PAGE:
The Effect of Delayed Auditory Feedback on Activity in the Temporal Lobe While Speaking: A Positron Emission Tomography Study PurposeDelayed auditory feedback is a technique that can improve fluency in stutterers, while disrupting fluency in many nonstuttering individuals. The aim of this study was to determine the neural basis for the detection of and compensation for such a delay, and the effects of increases in the delay duration.MethodPositron emission ... Article
Article  |   April 01, 2010
The Effect of Delayed Auditory Feedback on Activity in the Temporal Lobe While Speaking: A Positron Emission Tomography Study
 
Author Affiliations & Notes
  • Hideki Takaso
    University College London (UCL), United Kingdom
  • Frank Eisner
    University College London (UCL), United Kingdom
  • Richard J. S. Wise
    Hammersmith Hospital, London
  • Sophie K. Scott
    UCL
  • Contact author: Sophie K. Scott, Institute of Cognitive Neuroscience, UCL, 17 Queen Square, London WC1N 3AR, United Kingdom. E-mail: sophie.scott@ucl.ac.uk.
Article Information
Speech, Voice & Prosodic Disorders / Fluency Disorders / Telepractice & Computer-Based Approaches / Speech, Voice & Prosody / Hearing
Article   |   April 01, 2010
The Effect of Delayed Auditory Feedback on Activity in the Temporal Lobe While Speaking: A Positron Emission Tomography Study
Journal of Speech, Language, and Hearing Research, April 2010, Vol. 53, 226-236. doi:10.1044/1092-4388(2009/09-0009)
History: Received January 26, 2009 , Revised May 8, 2009 , Accepted October 13, 2009
 
Journal of Speech, Language, and Hearing Research, April 2010, Vol. 53, 226-236. doi:10.1044/1092-4388(2009/09-0009)
History: Received January 26, 2009; Revised May 8, 2009; Accepted October 13, 2009
Web of Science® Times Cited: 26

PurposeDelayed auditory feedback is a technique that can improve fluency in stutterers, while disrupting fluency in many nonstuttering individuals. The aim of this study was to determine the neural basis for the detection of and compensation for such a delay, and the effects of increases in the delay duration.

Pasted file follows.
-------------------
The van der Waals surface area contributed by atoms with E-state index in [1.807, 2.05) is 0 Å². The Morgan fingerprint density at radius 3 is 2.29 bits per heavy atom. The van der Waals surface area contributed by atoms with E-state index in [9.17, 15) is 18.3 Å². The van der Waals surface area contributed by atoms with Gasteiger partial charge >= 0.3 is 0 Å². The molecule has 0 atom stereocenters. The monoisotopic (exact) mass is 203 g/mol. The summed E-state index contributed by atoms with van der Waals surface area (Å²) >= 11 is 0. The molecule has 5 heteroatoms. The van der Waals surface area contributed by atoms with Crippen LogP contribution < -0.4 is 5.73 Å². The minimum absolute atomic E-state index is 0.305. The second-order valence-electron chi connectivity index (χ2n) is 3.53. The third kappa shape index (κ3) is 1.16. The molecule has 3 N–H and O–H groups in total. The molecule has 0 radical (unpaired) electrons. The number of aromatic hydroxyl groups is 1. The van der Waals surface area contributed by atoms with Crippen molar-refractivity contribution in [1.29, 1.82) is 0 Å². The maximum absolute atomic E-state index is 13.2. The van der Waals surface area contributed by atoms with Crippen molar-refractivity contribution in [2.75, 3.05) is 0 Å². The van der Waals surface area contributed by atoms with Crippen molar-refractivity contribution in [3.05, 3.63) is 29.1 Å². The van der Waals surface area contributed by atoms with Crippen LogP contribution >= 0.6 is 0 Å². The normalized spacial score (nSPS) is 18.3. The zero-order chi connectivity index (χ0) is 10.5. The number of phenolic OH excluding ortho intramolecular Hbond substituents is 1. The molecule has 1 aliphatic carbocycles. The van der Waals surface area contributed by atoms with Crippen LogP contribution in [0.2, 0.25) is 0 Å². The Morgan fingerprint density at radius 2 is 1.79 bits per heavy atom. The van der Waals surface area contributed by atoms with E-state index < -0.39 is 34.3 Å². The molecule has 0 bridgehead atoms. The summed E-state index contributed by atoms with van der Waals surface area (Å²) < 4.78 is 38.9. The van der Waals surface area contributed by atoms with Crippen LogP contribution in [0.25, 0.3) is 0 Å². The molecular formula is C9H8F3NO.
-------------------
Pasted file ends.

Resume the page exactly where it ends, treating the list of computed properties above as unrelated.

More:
MethodPositron emission tomography was used to image regional cerebral blood flow changes, an index of neural activity, and to assess the influence of increasing amounts of delay.

ResultsDelayed auditory feedback led to increased activation in the bilateral superior temporal lobes, extending into posterior-medial auditory areas. Similar peaks in the temporal lobe were sensitive to increases in the amount of delay. A single peak in the temporal parietal junction responded to the amount of delay but not to the presence of a delay (relative to no delay).

ConclusionsThis study permitted distinctions to be made between the neural response to hearing one’s voice at a delay and the neural activity that correlates with this delay. Notably, all the peaks showed some influence of the amount of delay. This result confirms a role for the posterior, sensorimotor “how” system in the production of speech under conditions of delayed auditory feedback.

Acknowledgments
Frank Eisner and Sophie K. Scott were supported by Wellcome Trust SRF Award WT074414MA to Sophie K. Scott. Hideki Takaso and Frank Eisner contributed equally to this study.
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